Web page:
Detecting the stroke etiology in young patients can be challenging. Among others, determining causality between ischemic stroke and patent foramen ovale (PFO) remains a complicated task for stroke neurologists, given the relatively high prevalence of PFOs. Thorough diagnostic workup to identify incidental vascular risk factors and rare embolic sources is crucial to avoid premature PFO closure suggesting successful secondary stroke prevention. In this paper, we report on a 38-year-old patient with recurrent vertebrobasilar territory, especially right posterior inferior cerebellar artery (PICA) territory strokes. After the initial suspicion of a left vertebral artery (VA) dissection was not confirmed by ultrasound and magnetic resonance imaging (MRI) and other major risk factors were excluded, a PFO was detected and closed. Successful PFO closure was confirmed by transesophageal echocardiography, yet recurrent transient-ischemic attacks and vertebrobasilar strokes, especially during nighttime and in the early morning, occurred despite various antiplatelet and antithrombotic regimes and a persistent right-to-left shunt was detected by bubble transcranial Doppler. Finally, MRI after another vertebrobasilar infarction detected a transient left VA occlusion that finally led to the diagnosis of a left VA pseudoaneurysm from an incident emboligenic dissection in the atlas segment. This pseudoaneurysm together with an anatomical variant of the right PICA originating with the right anterior inferior cerebellar artery from the basilar artery finally explained the recurrent ischemic events of the patient. After successful treatment with coil occlusion, the patient suffered no further stroke and recovered completely. In summary, stroke in the young remains a diagnostic challenge. The incidental finding of a PFO should not deter from thorough stroke workup and the follow-up of these patients including PFO closure verification should be performed under the guidance of vascular neurologists.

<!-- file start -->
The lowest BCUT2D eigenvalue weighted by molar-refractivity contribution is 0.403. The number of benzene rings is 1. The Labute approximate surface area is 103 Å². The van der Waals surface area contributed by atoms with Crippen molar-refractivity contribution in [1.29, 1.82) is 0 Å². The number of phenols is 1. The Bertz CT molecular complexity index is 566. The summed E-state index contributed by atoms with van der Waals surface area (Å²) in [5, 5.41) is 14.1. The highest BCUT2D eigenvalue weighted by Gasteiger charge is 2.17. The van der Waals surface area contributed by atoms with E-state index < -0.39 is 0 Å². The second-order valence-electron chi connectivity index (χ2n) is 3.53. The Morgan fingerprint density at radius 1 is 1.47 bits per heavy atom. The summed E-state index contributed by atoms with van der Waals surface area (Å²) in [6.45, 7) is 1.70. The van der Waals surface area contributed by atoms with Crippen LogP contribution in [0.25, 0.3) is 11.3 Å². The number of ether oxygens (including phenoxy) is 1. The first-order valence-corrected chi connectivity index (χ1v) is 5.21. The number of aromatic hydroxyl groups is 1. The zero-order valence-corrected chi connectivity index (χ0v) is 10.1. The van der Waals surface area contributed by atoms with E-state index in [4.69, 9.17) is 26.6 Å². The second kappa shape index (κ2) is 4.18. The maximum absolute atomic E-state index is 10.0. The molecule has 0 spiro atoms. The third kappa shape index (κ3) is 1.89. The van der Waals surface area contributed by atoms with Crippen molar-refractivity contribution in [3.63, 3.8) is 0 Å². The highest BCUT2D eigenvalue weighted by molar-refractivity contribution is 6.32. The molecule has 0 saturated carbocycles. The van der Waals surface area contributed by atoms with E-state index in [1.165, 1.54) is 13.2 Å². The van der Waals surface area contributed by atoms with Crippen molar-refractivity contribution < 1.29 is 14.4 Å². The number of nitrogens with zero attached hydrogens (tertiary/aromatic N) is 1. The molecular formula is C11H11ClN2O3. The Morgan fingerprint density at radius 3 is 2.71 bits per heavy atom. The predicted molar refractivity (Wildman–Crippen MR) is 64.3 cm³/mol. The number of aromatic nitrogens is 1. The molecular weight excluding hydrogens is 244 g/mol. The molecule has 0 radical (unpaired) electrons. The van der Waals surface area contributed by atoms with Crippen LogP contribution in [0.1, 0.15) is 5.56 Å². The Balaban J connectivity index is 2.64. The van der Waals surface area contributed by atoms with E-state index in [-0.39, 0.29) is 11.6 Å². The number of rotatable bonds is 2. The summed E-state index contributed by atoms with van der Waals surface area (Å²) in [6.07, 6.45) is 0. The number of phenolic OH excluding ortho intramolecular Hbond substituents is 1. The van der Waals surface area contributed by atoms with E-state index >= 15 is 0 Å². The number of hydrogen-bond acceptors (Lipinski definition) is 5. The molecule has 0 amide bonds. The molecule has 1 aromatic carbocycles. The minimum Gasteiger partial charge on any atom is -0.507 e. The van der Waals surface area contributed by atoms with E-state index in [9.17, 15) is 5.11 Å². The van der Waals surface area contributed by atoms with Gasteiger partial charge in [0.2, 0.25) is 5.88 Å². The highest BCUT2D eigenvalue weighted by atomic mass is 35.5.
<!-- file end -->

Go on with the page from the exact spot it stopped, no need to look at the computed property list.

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Ischemic stroke due to sporadic and genetic pulmonary arteriovenous malformations: Case report p. 57
Matteo Tagliapietra, Giulia Turri, Federica Bortolotti, Giancarlo Mansueto, Salvatore Monaco
DOI:10.4103/bc.bc_66_21  
Pulmonary arteriovenous malformations (PAVMs) encompass congenital and genetic vascular anomalies characterized by complex interlacing of arteries and veins connected by fistulas, which allow rapid and continuous extracardiac right-to-left shunting (RLS). Presenting neurologic manifestations of PAVM include brain abscess and stroke, as the consequence of paradoxical embolism. Although rare, PAVM represents an overlooked cause of cryptogenic ischemic stroke in young adults, being misdiagnosed as patent foramen ovale and a preventable trigger of silent cerebral ischemic changes.In the emergency clinical setting, the recommended ischemic stroke workup in patients with RLS should include the influence of postural changes and the effect of Valsalva maneuver on the entity of the RLS on contrast-enhanced transcranial color Doppler ultrasound and the delay in the right inferior pulmonary vein and left heart opacification on contrast-enhanced transthoracic echocardiography. This is in addition to the evaluation of chest X-rays or thoracic computed tomography. We here describe two patients with ischemic stroke due to sporadic and genetic PAVM-associated paradoxical embolism.
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Multiple watershed and cardioembolic strokes in 84-year-old male after cardiac ablation procedure: Case report p. 61
Denis Babici, Angel Bayas, Phillip Johansen, Sadia Waheed, Pamraj Sharma, Octavio Carranza-Renteria, Khalid A Hanafy
DOI:10.4103/bc.bc_71_21